In 2010, realising that no matter how hard I worked in my day job, it was leaving me unfulfilled, I made the radical decision to walk away from it without a job to go to. I intended to refocus my life on my writing ambitions.
Reading Between the Lines
It felt like a miracle when I almost immediately landed a part-time job with a wonderful children’s reading charity, Read for Good, which served two purposes for me (apart from giving me an income, that is):
It reinforced the importance of books and reading not only for children but for all ages, which in turn validated my ambition to write books myself.
It gave me space to explore different ways in which I could write what I wanted to write – and indeed to discover exactly what that was.
Using commissioned non-fiction projects and experimental short stories as stepping stones, I gradually gained the confidence and competence needed to achieve my long-term goal to write a novel.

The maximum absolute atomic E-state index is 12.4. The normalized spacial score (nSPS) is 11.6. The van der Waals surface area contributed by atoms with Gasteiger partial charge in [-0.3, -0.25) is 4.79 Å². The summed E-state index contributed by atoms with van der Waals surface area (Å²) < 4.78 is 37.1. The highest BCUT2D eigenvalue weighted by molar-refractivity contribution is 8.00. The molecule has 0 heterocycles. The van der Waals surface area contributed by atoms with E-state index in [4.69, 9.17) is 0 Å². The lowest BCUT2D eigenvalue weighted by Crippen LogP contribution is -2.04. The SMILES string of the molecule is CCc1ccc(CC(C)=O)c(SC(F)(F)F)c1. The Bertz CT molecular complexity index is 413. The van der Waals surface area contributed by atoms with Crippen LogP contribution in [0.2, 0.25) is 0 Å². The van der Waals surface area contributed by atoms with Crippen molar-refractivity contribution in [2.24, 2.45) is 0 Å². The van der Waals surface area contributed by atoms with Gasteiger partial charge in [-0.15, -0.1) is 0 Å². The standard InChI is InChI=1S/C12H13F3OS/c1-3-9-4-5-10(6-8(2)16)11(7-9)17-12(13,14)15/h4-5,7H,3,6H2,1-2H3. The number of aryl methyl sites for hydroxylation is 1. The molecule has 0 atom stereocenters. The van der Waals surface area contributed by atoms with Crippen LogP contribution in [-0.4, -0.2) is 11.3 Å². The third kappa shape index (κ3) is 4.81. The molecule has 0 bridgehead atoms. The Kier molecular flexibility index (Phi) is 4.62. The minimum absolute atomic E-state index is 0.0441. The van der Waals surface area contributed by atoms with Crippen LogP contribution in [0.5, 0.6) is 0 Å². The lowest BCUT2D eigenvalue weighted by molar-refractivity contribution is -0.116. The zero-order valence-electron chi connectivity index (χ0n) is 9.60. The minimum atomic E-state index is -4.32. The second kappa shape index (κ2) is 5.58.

Now I’m hooked, with three novels published in the last year, the fourth due out next month, and my planned series of seven, the Sophie Sayers Village Mysteries, now starting to morph into a series of ten.
Planning for Success
But as in all of life, the things that you don’t plan are often some of the most exciting.
Here are five serendipitous things that have happened to me over the last few years while I was making other plans. Not only is my writing life is the richer for them, but it turns out they’ve helped other people too.
1) Being invited to join a regular monthly spot on BBC Radio Gloucestershire‘s lunchtime show, in its Book Club slot, alongside its delightful presenters, initially Clare Carter and now Dominic Cotter, and The Bookseller’s Caroline Sanderson, to talk about our chosen book of the month and any other book-related topics that take our fancy – and I’ve discovered I love doing radio.